Jun SUZUKI - Professor, Graduate School of Humanities & Sociology, University of Tokyo
**LECTURE IN JAPANESE**
In the aftermath of the earthquake and tsunami that devastated Eastern Japan in 2011, there has been a new upsurge of interest in historical research on past disasters from which important lessons for the future might be learned. This presentation will focus on the Great Kantō Earthquake of 1923, which destroyed much of the city of Tokyo, introducing some of the new research that has appeared in Japan in recent years. Specifically, the presentation will address the following four points:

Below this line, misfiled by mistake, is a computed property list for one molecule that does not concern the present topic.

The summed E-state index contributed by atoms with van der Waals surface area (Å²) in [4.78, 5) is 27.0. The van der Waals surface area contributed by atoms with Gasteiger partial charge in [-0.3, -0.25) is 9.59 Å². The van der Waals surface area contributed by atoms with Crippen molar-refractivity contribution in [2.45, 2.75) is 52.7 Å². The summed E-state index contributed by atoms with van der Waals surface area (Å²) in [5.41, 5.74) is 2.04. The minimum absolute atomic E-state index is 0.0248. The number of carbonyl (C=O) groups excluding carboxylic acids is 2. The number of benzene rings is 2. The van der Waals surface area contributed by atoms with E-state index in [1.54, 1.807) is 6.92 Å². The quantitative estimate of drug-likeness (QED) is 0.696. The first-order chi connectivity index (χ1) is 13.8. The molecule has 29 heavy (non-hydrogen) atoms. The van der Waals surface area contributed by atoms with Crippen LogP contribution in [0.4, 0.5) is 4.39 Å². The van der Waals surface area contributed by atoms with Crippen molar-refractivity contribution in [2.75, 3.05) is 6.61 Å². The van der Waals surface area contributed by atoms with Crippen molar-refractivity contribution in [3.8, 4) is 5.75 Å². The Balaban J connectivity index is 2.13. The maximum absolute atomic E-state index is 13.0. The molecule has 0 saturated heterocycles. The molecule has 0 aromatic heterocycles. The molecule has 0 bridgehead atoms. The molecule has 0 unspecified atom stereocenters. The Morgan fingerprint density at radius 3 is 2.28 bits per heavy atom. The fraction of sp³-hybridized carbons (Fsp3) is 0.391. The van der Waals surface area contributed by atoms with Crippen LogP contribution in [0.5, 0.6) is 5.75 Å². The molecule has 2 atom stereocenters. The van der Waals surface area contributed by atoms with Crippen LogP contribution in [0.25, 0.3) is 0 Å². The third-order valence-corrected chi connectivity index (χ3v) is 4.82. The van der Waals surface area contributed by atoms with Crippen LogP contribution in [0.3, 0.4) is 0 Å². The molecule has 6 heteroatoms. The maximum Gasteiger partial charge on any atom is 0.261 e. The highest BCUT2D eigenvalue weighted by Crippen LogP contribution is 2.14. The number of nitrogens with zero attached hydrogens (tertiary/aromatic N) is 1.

• What was the overall extent of the damage caused by the 1923 earthquake?
• Given that a disaster along the lines of the 1923 earthquake had been predicted in many circles before the event, why was it that better preparations were not made?
• In the midst of the fires that destroyed much of Tokyo, why was it that a few neighborhoods in the Akihabara area of the city did not burn? What were the actual fire-fighting techniques deployed in these neighborhoods, and how do they compare with the stories that would later circulate about them?
• How are we to explain the brutal persecution of Koreans and others that took place in the days following the disaster?